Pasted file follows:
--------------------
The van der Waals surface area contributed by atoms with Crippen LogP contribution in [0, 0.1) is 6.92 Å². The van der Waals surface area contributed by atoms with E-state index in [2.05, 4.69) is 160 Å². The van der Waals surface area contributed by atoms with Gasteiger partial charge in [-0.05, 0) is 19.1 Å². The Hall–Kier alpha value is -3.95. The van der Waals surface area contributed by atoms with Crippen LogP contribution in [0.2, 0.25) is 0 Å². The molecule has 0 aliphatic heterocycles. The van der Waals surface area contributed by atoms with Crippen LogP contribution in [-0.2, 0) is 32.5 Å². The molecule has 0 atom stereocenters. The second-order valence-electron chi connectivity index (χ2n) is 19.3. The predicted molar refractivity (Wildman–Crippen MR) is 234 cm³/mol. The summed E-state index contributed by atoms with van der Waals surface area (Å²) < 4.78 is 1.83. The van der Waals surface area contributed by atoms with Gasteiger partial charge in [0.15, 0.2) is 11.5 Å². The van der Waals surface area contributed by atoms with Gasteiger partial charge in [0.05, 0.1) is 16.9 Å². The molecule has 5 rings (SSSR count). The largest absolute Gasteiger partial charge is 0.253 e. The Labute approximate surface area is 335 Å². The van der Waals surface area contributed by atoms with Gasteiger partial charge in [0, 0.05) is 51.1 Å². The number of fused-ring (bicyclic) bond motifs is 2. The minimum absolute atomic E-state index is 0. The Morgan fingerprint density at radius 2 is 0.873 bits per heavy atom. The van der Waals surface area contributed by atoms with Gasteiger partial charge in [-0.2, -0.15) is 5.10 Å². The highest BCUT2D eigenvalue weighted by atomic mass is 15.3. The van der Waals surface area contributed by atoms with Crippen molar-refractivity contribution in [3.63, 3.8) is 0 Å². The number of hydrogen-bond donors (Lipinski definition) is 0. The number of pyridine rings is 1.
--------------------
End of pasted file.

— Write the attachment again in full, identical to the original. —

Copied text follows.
The van der Waals surface area contributed by atoms with Crippen LogP contribution in [0, 0.1) is 6.92 Å². The van der Waals surface area contributed by atoms with E-state index in [2.05, 4.69) is 160 Å². The van der Waals surface area contributed by atoms with Gasteiger partial charge in [-0.05, 0) is 19.1 Å². The Hall–Kier alpha value is -3.95. The van der Waals surface area contributed by atoms with Crippen LogP contribution in [0.2, 0.25) is 0 Å². The molecule has 0 aliphatic heterocycles. The van der Waals surface area contributed by atoms with Crippen LogP contribution in [-0.2, 0) is 32.5 Å². The molecule has 0 atom stereocenters. The second-order valence-electron chi connectivity index (χ2n) is 19.3. The predicted molar refractivity (Wildman–Crippen MR) is 234 cm³/mol. The summed E-state index contributed by atoms with van der Waals surface area (Å²) < 4.78 is 1.83. The van der Waals surface area contributed by atoms with Gasteiger partial charge in [0.15, 0.2) is 11.5 Å². The van der Waals surface area contributed by atoms with Gasteiger partial charge in [0.05, 0.1) is 16.9 Å². The molecule has 5 rings (SSSR count). The largest absolute Gasteiger partial charge is 0.253 e. The Labute approximate surface area is 335 Å². The van der Waals surface area contributed by atoms with Gasteiger partial charge in [0, 0.05) is 51.1 Å². The number of fused-ring (bicyclic) bond motifs is 2. The minimum absolute atomic E-state index is 0. The Morgan fingerprint density at radius 2 is 0.873 bits per heavy atom. The van der Waals surface area contributed by atoms with Gasteiger partial charge in [-0.2, -0.15) is 5.10 Å². The highest BCUT2D eigenvalue weighted by atomic mass is 15.3. The van der Waals surface area contributed by atoms with Crippen molar-refractivity contribution in [3.63, 3.8) is 0 Å². The number of hydrogen-bond donors (Lipinski definition) is 0. The number of pyridine rings is 1.